The example he gave was this old classic. Say the colour of the word:
It’s also the first Marketing event I’ve been to that talked tech. Usually the tech limits in Marketing events are limited to WordPress, so it was refreshing to not feel like I was getting the dumbed down version.”
Marks out of ten: 8
Responsive Day Out 3 – June 2015
One of the key reasons that I enjoyed RDA3 so much was down to the format which included four blocks of talks, each containing three 20 minute presentations followed by a quick Q/A session with the speaker from that block. The quick nature of the talks provided information on a wide range of topics whilst only focussing on key points in each area, which really kept interest high. The question and answer session yielded some fascinating unscripted entertainment and knowledge that every other conference I have attended has perhaps lacked. Overall I thoroughly enjoyed the day and if they decide, more in hope than expectation, to put on further conference I’ll be first in line for a ticket.”
Marks out of ten: I’ll give it a 9 (Some free beer might have sealed a 10!)
Here London 2015 – June 2015
“After attending several tech events and conferences I got a bit fed up of listening to talks that could actually be read in a blog post, or of people just showcasing their work, or uninspiring talks. That’s how I ended up at Here London 2015; a perfect mix of designers, photographers, illustrators and writers talking not only about their craft, but their roots, their processes, their successes and their failures (something that you won’t hear as much from the usual tech conference).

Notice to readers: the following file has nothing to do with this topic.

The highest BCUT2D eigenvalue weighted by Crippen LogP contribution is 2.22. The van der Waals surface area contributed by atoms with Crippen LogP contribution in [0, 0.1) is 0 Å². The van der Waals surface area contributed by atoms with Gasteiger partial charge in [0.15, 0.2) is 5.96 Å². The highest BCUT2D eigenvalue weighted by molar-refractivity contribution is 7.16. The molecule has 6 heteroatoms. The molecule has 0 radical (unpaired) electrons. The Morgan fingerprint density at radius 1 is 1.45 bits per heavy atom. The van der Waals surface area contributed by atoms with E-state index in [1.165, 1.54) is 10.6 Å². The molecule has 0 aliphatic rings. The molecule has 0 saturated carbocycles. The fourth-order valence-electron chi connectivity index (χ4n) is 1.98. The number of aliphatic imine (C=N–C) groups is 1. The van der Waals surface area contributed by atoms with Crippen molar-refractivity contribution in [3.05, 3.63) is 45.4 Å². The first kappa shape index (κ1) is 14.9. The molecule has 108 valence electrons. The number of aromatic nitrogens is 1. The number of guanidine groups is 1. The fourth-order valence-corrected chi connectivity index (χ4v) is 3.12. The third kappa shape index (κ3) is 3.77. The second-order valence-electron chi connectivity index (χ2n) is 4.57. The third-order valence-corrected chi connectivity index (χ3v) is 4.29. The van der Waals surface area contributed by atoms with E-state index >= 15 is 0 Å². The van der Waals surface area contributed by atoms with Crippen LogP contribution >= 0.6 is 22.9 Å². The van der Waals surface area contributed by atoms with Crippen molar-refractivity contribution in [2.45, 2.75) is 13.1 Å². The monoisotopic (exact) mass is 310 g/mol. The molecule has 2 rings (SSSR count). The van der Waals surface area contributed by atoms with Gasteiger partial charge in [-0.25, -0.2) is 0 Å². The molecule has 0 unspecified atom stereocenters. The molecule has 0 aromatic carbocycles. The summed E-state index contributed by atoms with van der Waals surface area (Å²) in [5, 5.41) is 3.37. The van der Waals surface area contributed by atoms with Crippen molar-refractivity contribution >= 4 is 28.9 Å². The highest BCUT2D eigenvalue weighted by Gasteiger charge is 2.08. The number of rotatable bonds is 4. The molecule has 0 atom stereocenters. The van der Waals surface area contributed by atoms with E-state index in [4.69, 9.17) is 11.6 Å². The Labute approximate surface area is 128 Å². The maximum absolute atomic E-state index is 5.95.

I enjoyed most of the talks, but the ones that got me really inspired were ManvsMachine who showed their excellent work for Channel4 and Film4 in various mediums, Jordy Van Den Nieuwendijk who dug into his roots talking through his career from the ground up and how his creativity and style evolved year after year, and finally Annie Atkins who revealed the incredibly detailed and meticulous work for many Wes Anderson movies including The Grand Budapest Hotel.
Between talks, the food and drinks offer was top-notch with a wide choice of healthy (yes, I said healthy) food and drinks, topped with a lot of fruit.
An excellent conference I’ll be attending next year.”
Marks out of ten: 9
Awwwards Conference Barcelona – March 2015
“Along with the spring sunshine in Barcelona, Awwwards treated us to a 2 day track with some outstanding speakers covering topics such as responsive images, successful side projects, user research, a sneak peek into the future of development tooling and one of my favourite talks was a critique of human/computer interaction based on popular sci-fi films from the past 50 years!
On a slightly negative note however, the conference had a somewhat corporate undertone compared to some of the more grassroots events in Tech City or Brighton. There was a ‘gold ticket’ / ‘silver ticket’ lunch segregation which was a little unpleasant and didn’t quite foster a community feel at the event. There was perhaps a few too many ‘showcase’ talks too, that didn’t offer much insight besides showing off agency work.”
Marks out of ten: 7